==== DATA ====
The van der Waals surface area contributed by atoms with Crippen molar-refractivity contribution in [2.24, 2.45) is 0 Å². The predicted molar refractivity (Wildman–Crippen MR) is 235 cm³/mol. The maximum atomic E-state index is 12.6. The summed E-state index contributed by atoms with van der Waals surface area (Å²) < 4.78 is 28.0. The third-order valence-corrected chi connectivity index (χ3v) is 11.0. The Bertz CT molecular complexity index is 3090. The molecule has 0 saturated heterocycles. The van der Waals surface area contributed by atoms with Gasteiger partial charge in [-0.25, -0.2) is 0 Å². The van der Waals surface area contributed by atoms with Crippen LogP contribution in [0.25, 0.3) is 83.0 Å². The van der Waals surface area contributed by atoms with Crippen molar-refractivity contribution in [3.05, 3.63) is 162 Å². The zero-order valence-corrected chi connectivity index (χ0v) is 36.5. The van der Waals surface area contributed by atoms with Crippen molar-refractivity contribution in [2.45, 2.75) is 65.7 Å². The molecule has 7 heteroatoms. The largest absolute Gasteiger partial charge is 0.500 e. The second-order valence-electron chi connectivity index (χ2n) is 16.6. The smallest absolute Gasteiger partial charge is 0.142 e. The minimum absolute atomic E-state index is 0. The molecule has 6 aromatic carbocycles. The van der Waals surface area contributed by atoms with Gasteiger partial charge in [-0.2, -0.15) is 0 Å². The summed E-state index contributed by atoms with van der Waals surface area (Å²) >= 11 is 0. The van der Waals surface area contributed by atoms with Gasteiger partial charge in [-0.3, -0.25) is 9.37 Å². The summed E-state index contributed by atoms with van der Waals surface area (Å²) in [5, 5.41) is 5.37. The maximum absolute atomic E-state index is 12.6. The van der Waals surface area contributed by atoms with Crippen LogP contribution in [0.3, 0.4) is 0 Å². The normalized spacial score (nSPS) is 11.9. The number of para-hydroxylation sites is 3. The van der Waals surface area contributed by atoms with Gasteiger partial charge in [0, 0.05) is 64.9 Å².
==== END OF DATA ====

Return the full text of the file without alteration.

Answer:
The van der Waals surface area contributed by atoms with Crippen molar-refractivity contribution in [2.24, 2.45) is 0 Å². The predicted molar refractivity (Wildman–Crippen MR) is 235 cm³/mol. The maximum atomic E-state index is 12.6. The summed E-state index contributed by atoms with van der Waals surface area (Å²) < 4.78 is 28.0. The third-order valence-corrected chi connectivity index (χ3v) is 11.0. The Bertz CT molecular complexity index is 3090. The molecule has 0 saturated heterocycles. The van der Waals surface area contributed by atoms with Gasteiger partial charge in [-0.25, -0.2) is 0 Å². The van der Waals surface area contributed by atoms with Crippen LogP contribution in [0.25, 0.3) is 83.0 Å². The van der Waals surface area contributed by atoms with Crippen molar-refractivity contribution in [3.05, 3.63) is 162 Å². The zero-order valence-corrected chi connectivity index (χ0v) is 36.5. The van der Waals surface area contributed by atoms with Crippen molar-refractivity contribution in [2.45, 2.75) is 65.7 Å². The molecule has 7 heteroatoms. The largest absolute Gasteiger partial charge is 0.500 e. The second-order valence-electron chi connectivity index (χ2n) is 16.6. The smallest absolute Gasteiger partial charge is 0.142 e. The minimum absolute atomic E-state index is 0. The molecule has 6 aromatic carbocycles. The van der Waals surface area contributed by atoms with Gasteiger partial charge in [-0.2, -0.15) is 0 Å². The summed E-state index contributed by atoms with van der Waals surface area (Å²) >= 11 is 0. The van der Waals surface area contributed by atoms with Gasteiger partial charge in [-0.3, -0.25) is 9.37 Å². The summed E-state index contributed by atoms with van der Waals surface area (Å²) in [5, 5.41) is 5.37. The maximum absolute atomic E-state index is 12.6. The van der Waals surface area contributed by atoms with Crippen LogP contribution in [0.3, 0.4) is 0 Å². The normalized spacial score (nSPS) is 11.9. The number of para-hydroxylation sites is 3. The van der Waals surface area contributed by atoms with Gasteiger partial charge in [0, 0.05) is 64.9 Å².